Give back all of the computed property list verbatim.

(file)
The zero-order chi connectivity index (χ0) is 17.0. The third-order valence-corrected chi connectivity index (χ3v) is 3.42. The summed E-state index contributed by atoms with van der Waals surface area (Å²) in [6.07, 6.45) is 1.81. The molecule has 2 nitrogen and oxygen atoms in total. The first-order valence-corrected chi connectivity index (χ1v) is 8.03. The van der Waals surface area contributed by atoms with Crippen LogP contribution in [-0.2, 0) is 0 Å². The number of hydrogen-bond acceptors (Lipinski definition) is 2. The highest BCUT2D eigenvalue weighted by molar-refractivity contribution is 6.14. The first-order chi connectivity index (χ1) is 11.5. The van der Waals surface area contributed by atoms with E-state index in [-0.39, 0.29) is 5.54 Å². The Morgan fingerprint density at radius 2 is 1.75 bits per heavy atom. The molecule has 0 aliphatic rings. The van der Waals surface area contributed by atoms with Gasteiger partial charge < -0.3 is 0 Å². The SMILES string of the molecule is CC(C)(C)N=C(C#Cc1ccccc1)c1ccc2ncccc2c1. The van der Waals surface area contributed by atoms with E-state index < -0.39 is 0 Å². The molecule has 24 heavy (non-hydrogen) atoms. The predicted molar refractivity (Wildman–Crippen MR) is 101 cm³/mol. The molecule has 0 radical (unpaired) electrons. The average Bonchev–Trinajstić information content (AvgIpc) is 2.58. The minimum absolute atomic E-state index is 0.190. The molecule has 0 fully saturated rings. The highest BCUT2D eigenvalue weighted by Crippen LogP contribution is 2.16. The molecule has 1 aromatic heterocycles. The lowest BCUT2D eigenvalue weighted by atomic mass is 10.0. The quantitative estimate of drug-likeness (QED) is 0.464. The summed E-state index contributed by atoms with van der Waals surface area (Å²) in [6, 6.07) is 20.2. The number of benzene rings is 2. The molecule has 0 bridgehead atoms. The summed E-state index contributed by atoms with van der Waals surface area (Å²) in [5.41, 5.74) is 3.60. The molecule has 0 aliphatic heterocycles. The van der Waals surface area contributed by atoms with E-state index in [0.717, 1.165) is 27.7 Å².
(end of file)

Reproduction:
The zero-order chi connectivity index (χ0) is 17.0. The third-order valence-corrected chi connectivity index (χ3v) is 3.42. The summed E-state index contributed by atoms with van der Waals surface area (Å²) in [6.07, 6.45) is 1.81. The molecule has 2 nitrogen and oxygen atoms in total. The first-order valence-corrected chi connectivity index (χ1v) is 8.03. The van der Waals surface area contributed by atoms with Crippen LogP contribution in [-0.2, 0) is 0 Å². The number of hydrogen-bond acceptors (Lipinski definition) is 2. The highest BCUT2D eigenvalue weighted by molar-refractivity contribution is 6.14. The first-order chi connectivity index (χ1) is 11.5. The van der Waals surface area contributed by atoms with E-state index in [-0.39, 0.29) is 5.54 Å². The Morgan fingerprint density at radius 2 is 1.75 bits per heavy atom. The molecule has 0 aliphatic rings. The van der Waals surface area contributed by atoms with Gasteiger partial charge < -0.3 is 0 Å². The SMILES string of the molecule is CC(C)(C)N=C(C#Cc1ccccc1)c1ccc2ncccc2c1. The van der Waals surface area contributed by atoms with E-state index < -0.39 is 0 Å². The molecule has 24 heavy (non-hydrogen) atoms. The predicted molar refractivity (Wildman–Crippen MR) is 101 cm³/mol. The molecule has 0 radical (unpaired) electrons. The average Bonchev–Trinajstić information content (AvgIpc) is 2.58. The minimum absolute atomic E-state index is 0.190. The molecule has 0 fully saturated rings. The highest BCUT2D eigenvalue weighted by Crippen LogP contribution is 2.16. The molecule has 1 aromatic heterocycles. The lowest BCUT2D eigenvalue weighted by atomic mass is 10.0. The quantitative estimate of drug-likeness (QED) is 0.464. The summed E-state index contributed by atoms with van der Waals surface area (Å²) in [6, 6.07) is 20.2. The number of benzene rings is 2. The molecule has 0 bridgehead atoms. The summed E-state index contributed by atoms with van der Waals surface area (Å²) in [5.41, 5.74) is 3.60. The molecule has 0 aliphatic heterocycles. The van der Waals surface area contributed by atoms with E-state index in [0.717, 1.165) is 27.7 Å².